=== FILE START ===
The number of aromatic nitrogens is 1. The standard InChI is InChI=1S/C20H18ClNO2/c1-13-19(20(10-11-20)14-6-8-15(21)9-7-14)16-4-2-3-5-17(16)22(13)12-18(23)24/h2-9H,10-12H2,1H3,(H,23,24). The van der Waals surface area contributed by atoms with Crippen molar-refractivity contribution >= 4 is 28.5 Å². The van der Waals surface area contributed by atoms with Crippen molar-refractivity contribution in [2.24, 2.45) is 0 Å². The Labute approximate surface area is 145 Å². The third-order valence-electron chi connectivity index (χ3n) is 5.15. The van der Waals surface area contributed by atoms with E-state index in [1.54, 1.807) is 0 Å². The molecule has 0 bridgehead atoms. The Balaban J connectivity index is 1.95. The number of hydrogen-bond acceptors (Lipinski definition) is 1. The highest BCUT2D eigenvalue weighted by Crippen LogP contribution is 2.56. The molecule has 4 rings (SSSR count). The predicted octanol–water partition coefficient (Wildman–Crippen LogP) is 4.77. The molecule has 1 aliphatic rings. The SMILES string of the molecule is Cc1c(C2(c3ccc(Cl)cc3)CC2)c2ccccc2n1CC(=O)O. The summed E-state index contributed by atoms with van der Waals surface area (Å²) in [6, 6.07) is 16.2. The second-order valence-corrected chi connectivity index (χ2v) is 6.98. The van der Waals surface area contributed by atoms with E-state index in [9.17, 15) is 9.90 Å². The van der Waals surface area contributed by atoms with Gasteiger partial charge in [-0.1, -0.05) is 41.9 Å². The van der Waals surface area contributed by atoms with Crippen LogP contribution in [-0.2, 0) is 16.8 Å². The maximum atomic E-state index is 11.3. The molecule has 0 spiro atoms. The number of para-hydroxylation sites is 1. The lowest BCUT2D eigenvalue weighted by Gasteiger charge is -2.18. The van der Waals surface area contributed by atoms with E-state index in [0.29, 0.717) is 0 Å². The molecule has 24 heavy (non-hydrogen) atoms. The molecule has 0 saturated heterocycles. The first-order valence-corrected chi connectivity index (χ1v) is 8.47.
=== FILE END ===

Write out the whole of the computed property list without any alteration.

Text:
The number of aromatic nitrogens is 1. The standard InChI is InChI=1S/C20H18ClNO2/c1-13-19(20(10-11-20)14-6-8-15(21)9-7-14)16-4-2-3-5-17(16)22(13)12-18(23)24/h2-9H,10-12H2,1H3,(H,23,24). The van der Waals surface area contributed by atoms with Crippen molar-refractivity contribution >= 4 is 28.5 Å². The van der Waals surface area contributed by atoms with Crippen molar-refractivity contribution in [2.24, 2.45) is 0 Å². The Labute approximate surface area is 145 Å². The third-order valence-electron chi connectivity index (χ3n) is 5.15. The van der Waals surface area contributed by atoms with E-state index in [1.54, 1.807) is 0 Å². The molecule has 0 bridgehead atoms. The Balaban J connectivity index is 1.95. The number of hydrogen-bond acceptors (Lipinski definition) is 1. The highest BCUT2D eigenvalue weighted by Crippen LogP contribution is 2.56. The molecule has 4 rings (SSSR count). The predicted octanol–water partition coefficient (Wildman–Crippen LogP) is 4.77. The molecule has 1 aliphatic rings. The SMILES string of the molecule is Cc1c(C2(c3ccc(Cl)cc3)CC2)c2ccccc2n1CC(=O)O. The summed E-state index contributed by atoms with van der Waals surface area (Å²) in [6, 6.07) is 16.2. The second-order valence-corrected chi connectivity index (χ2v) is 6.98. The van der Waals surface area contributed by atoms with E-state index in [9.17, 15) is 9.90 Å². The van der Waals surface area contributed by atoms with Gasteiger partial charge in [-0.1, -0.05) is 41.9 Å². The van der Waals surface area contributed by atoms with Crippen LogP contribution in [-0.2, 0) is 16.8 Å². The maximum atomic E-state index is 11.3. The molecule has 0 spiro atoms. The number of para-hydroxylation sites is 1. The lowest BCUT2D eigenvalue weighted by Gasteiger charge is -2.18. The van der Waals surface area contributed by atoms with E-state index in [0.29, 0.717) is 0 Å². The molecule has 24 heavy (non-hydrogen) atoms. The molecule has 0 saturated heterocycles. The first-order valence-corrected chi connectivity index (χ1v) is 8.47.